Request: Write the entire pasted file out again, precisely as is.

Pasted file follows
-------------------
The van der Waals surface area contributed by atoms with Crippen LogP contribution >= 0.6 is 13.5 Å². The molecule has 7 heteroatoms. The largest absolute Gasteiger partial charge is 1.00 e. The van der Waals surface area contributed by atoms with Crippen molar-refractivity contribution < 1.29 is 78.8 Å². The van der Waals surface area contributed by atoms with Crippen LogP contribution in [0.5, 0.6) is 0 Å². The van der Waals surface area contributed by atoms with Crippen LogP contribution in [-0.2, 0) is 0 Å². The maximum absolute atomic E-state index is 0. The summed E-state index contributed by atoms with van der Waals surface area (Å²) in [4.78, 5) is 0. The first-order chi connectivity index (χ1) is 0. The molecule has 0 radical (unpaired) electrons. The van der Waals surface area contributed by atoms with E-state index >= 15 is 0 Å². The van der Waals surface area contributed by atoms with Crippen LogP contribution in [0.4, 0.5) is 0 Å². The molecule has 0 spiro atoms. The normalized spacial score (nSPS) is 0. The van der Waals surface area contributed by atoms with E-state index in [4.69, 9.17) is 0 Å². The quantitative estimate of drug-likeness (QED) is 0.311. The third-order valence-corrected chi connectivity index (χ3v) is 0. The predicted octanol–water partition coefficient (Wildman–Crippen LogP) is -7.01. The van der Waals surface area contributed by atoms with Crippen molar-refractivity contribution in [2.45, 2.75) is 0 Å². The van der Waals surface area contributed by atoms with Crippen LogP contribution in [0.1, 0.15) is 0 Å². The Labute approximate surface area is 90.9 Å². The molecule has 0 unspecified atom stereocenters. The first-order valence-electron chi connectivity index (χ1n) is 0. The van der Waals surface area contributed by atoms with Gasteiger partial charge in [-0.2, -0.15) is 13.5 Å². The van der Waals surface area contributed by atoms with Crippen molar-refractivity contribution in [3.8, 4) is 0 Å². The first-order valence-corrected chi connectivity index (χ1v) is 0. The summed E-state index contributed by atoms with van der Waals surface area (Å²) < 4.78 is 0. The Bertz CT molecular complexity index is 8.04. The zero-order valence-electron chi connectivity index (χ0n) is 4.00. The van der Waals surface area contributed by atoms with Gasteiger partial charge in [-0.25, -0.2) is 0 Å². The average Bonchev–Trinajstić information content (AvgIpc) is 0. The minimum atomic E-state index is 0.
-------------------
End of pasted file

The van der Waals surface area contributed by atoms with Crippen LogP contribution >= 0.6 is 13.5 Å². The molecule has 7 heteroatoms. The largest absolute Gasteiger partial charge is 1.00 e. The van der Waals surface area contributed by atoms with Crippen molar-refractivity contribution < 1.29 is 78.8 Å². The van der Waals surface area contributed by atoms with Crippen LogP contribution in [0.5, 0.6) is 0 Å². The van der Waals surface area contributed by atoms with Crippen LogP contribution in [-0.2, 0) is 0 Å². The maximum absolute atomic E-state index is 0. The summed E-state index contributed by atoms with van der Waals surface area (Å²) in [4.78, 5) is 0. The first-order chi connectivity index (χ1) is 0. The molecule has 0 radical (unpaired) electrons. The van der Waals surface area contributed by atoms with E-state index >= 15 is 0 Å². The van der Waals surface area contributed by atoms with Crippen LogP contribution in [0.4, 0.5) is 0 Å². The molecule has 0 spiro atoms. The normalized spacial score (nSPS) is 0. The van der Waals surface area contributed by atoms with E-state index in [4.69, 9.17) is 0 Å². The quantitative estimate of drug-likeness (QED) is 0.311. The third-order valence-corrected chi connectivity index (χ3v) is 0. The predicted octanol–water partition coefficient (Wildman–Crippen LogP) is -7.01. The van der Waals surface area contributed by atoms with Crippen molar-refractivity contribution in [2.45, 2.75) is 0 Å². The van der Waals surface area contributed by atoms with Crippen LogP contribution in [0.1, 0.15) is 0 Å². The Labute approximate surface area is 90.9 Å². The molecule has 0 unspecified atom stereocenters. The first-order valence-electron chi connectivity index (χ1n) is 0. The van der Waals surface area contributed by atoms with Gasteiger partial charge in [-0.2, -0.15) is 13.5 Å². The van der Waals surface area contributed by atoms with Crippen molar-refractivity contribution in [3.8, 4) is 0 Å². The first-order valence-corrected chi connectivity index (χ1v) is 0. The summed E-state index contributed by atoms with van der Waals surface area (Å²) < 4.78 is 0. The Bertz CT molecular complexity index is 8.04. The zero-order valence-electron chi connectivity index (χ0n) is 4.00. The van der Waals surface area contributed by atoms with Gasteiger partial charge in [-0.25, -0.2) is 0 Å². The average Bonchev–Trinajstić information content (AvgIpc) is 0. The minimum atomic E-state index is 0.